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I'm a builder/renovator. And I'll do any size or style house you want!

One time, over a two-year period, in a two-block area, I speced and custom built three larger homes 3,800-4,400 sf. My next project was building a carport and some other odds and ends next door to one of the new homes. I was right there, hammer in hand nailing the roof on.

If the clients want to spend more or less than someone else might, that's not my business. I'll only balk if they want to cut minimum Building Code requirements.


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RE: What We Already (and Always ;-) Knew....

I just read an article in the local paper regarding real estate sales/prices. The topic was a paragraph long and article veered to tearing down old houses, merging proprerties for the huge builds. They stated this remains a very viable market in the scheme of poor real estate buys/sales. They are buying these properties on average at 500 to 800 thousand each, then selling the new homes for 3 times their investment after building.

It is fine with me that people can afford and want the large homes. What bothers me is the historic razing going on, the areas they mentioned are ones I used to drive through and soak up the architecture/gardens. I can't fathom the old homes being in such bad condition that they warrant razing, these are well kept beautiful neighborhoods that have always been sought after.

They do this in the area I currently live in. Everytime an estate sale happens it gives me thought as to when a builder is going to move in on the property. Many of the old homes located on good size lots are original owners who built and are still living in them and now in their 80s/90s. Many of the estate sale houses remain empty and not for sale, although continue to be maintained well. When I discussed insurance the last time on my smaller home, they told me the land was worth double the house. Sadly I suspect a waiting game for side by side lots to be available for building big. Haven't checked on the building requirements, the city may actually have a limit on minimum construction size. Also, building a small home on a single lot in this area would be quite costly. They have a few years to get mine.


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RE: What We Already (and Always ;-) Knew....

I guess I just don't understand why people need to build/live in a huge house. We recently went to a dinner party at the home of some friends. They are super-nice people and I could appreciate the work they had done, but four levels of more and more and more? It was overkill: I got bored by the time we hit the third level. Also, in terms of big houses, once upon a time, I would have said, "To each his/her own." But now, given the global state of resources, I think it's highly self-indulgent for people to use enormous quantities of those resources to heat/cool a ridiculously over-sized house. Nobody needs a 4,000-5,000 sqft house.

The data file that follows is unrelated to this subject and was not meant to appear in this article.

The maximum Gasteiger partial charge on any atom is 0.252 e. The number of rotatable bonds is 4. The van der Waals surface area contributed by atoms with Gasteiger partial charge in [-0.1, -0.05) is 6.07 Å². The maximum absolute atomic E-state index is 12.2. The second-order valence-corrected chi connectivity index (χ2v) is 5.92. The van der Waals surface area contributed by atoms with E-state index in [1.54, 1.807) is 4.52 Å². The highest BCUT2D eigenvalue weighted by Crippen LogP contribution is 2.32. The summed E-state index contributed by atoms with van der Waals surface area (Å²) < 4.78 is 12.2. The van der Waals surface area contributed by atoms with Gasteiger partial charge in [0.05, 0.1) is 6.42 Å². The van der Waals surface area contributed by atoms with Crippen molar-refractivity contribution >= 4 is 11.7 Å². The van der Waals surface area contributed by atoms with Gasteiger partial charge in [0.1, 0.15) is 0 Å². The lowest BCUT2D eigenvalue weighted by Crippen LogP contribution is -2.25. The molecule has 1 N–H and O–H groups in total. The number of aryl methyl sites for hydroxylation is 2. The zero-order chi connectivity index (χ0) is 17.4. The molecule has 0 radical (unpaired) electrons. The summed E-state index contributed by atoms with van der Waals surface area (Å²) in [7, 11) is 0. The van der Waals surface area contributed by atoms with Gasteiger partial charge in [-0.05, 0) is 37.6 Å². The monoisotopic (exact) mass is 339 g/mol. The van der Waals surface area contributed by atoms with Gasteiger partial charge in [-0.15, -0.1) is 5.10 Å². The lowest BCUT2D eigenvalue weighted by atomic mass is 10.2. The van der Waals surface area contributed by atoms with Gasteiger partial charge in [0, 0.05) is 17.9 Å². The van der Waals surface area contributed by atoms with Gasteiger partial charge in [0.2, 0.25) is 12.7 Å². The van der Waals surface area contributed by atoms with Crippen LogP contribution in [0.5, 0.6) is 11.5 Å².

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RE: What We Already (and Always ;-) Knew....

Nobody needs a 4,000-5,000 sqft house."

If it's good enough for Algore, it's good enough for me!

Here is a link that might be useful: At Home with Algore


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RE: What We Already (and Always ;-) Knew....

But according to the article, he's converted the house to solar, etc. That's the idea, in my opinion.


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RE: What We Already (and Always ;-) Knew....

But the point is, AL became green, himself, when people started pointing out the hypocrisy of his message. If he was really GREEN...he wouldn't be living in a 4500 sq. ft. solar house, but a much smaller one.


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RE: What We Already (and Always ;-) Knew....

jason: I don't disagree with you. But, as far as I'm concerned, Al Gore is beside the point. At least, beside my point. :)


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RE: What We Already (and Always ;-) Knew....

My apologies, Organic. I was being snarky. AG aside, the purpose of this forum is small homes, and, as I heard at one conference, the easiest, best way to be green is to build a house on 1/3 the size of land you intended, and 1/2 the size. It's sort of like saying; yes, we can make a Hummer more effeceint....but if people didn't feel they had to have a Hummer to begin with (i.e., they didn't feel the need for something so big), half the problem would be moot in the first place.

What I also find interesting is that when I first started building (which wasn't all THAT long ago), a 1200-1500 square foot home was not considered 'unusually' small; it was fine for some families and certainly first-time buyers. Then the size seemed to explode. Now it's going back down again, and not just for boomers.


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RE: What We Already (and Always ;-) Knew....

I watch a lot of shows on HGTV, and what always gets me is when couple with one or two children tell the interviewer they need a larger house because three or four bedrooms isn't big enough! When I think of the small houses I grew up in in the fifties....